Europe's summer of discontent signals a crack up

It had to happen. With Europe's economic woes forcing governments to cut spending, riots had to start happening. As the The Times says, the riots in Athens signal the summer of discontent.

David Charters writes from Brussels that the unrest is the result of political ineptitude. Europe's politicians have failed to deal with the problem. "A general strike is planned next month in Portugal after a public-sector wage freeze, while Spain is witnessing growing unrest over plans to raise the retirement age. In the eurozone's most indebted countries, collectively known by the trader acronym PIIGS (Portugal, Italy, Ireland, Greece and Spain) the young are struggling to find work, the middle-aged are having their earnings squeezed and the old will see pension and benefit cuts … The real causes of the coming social unrest are the unreformed public sectors in the Club Med and a failure of politicians to explain just how bad the medicine will taste. In Portugal, the labour market remains tightly regulated under the guise of social justice, while the mismanaged economy of Italy, briefly one of Europe's strongest just a decade ago, has coasted under the cover of the euro and is crying out for dramatic reform."

More to the point, the riots might signal the break up of the European Union, something I flagged earlier this month here. Commentator Eric Margolis says the the problem is the EU expanded too quickly and now it's paying the price as a result of all this financial mismanagement.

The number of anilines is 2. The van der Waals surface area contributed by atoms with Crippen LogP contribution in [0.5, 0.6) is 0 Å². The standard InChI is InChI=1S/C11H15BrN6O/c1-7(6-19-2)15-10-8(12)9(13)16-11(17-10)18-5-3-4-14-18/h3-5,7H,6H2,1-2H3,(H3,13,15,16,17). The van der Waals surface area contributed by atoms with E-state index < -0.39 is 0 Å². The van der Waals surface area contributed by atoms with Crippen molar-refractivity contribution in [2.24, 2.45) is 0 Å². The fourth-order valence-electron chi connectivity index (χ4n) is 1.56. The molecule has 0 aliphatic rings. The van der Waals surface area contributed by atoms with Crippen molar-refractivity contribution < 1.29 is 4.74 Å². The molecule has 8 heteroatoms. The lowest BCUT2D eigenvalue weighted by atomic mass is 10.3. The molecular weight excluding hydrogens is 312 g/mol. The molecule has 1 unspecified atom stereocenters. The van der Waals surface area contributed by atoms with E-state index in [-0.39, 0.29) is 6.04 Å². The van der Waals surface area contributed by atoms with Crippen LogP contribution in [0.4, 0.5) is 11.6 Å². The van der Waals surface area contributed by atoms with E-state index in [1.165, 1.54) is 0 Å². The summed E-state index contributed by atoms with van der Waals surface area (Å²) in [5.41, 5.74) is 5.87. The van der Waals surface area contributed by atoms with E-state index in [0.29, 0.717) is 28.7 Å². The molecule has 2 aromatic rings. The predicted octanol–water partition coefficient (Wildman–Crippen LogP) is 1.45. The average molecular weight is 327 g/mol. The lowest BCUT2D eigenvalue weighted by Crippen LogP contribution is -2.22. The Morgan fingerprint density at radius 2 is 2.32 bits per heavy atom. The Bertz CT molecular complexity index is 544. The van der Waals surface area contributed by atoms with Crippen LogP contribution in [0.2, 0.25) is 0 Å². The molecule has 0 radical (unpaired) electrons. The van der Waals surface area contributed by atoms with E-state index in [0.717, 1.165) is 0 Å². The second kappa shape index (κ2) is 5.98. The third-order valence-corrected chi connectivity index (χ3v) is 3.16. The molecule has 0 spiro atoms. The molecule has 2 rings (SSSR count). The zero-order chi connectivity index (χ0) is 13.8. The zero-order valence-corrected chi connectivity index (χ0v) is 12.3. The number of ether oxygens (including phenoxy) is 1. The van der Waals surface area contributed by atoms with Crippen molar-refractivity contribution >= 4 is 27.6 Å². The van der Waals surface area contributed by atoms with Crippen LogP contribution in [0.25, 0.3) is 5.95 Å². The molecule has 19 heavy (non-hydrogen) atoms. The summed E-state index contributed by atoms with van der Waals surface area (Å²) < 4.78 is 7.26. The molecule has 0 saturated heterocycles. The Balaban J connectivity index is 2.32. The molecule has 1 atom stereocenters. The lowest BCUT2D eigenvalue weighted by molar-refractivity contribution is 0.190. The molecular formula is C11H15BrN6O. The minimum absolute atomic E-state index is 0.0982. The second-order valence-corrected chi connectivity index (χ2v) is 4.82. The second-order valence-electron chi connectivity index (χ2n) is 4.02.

"Greece's economy was unready to join the European Union when it was too hastily admitted in 1981, and remains equally unready today. Nor was Greece ready to join the euro zone. Bulgaria, Romania and the Greek portion of Cyprus were and remain similarly unprepared. Yet they were all welcomed into the union while Turkey's 70 million citizens were given the cold shoulder,'' Margolis writes. "In retrospect, it is clear that the EU was expanded too far, too quickly. Now, the new government in Athens has admitted that Greece met the EU's financial admission standards by falsifying its book… Meanwhile, the continuing crisis is depressing the euro and undermining the entire EU. The first result is not so bad, since the overvalued euro hurts European exports. But the Greek crisis is also opening dangerous fissures in the already rickety structure of semi-united Europe. If the crisis infects Italy, Spain and other Mediterranean miscreants, watch out. The EU was expanded too quickly. A smaller EU would be a stronger European Union."

An EU break up will transform global politics forever. Will a smaller EU be any better and more resilient? Maybe, but that's only if it can be more united than this one. Don't bet on it.


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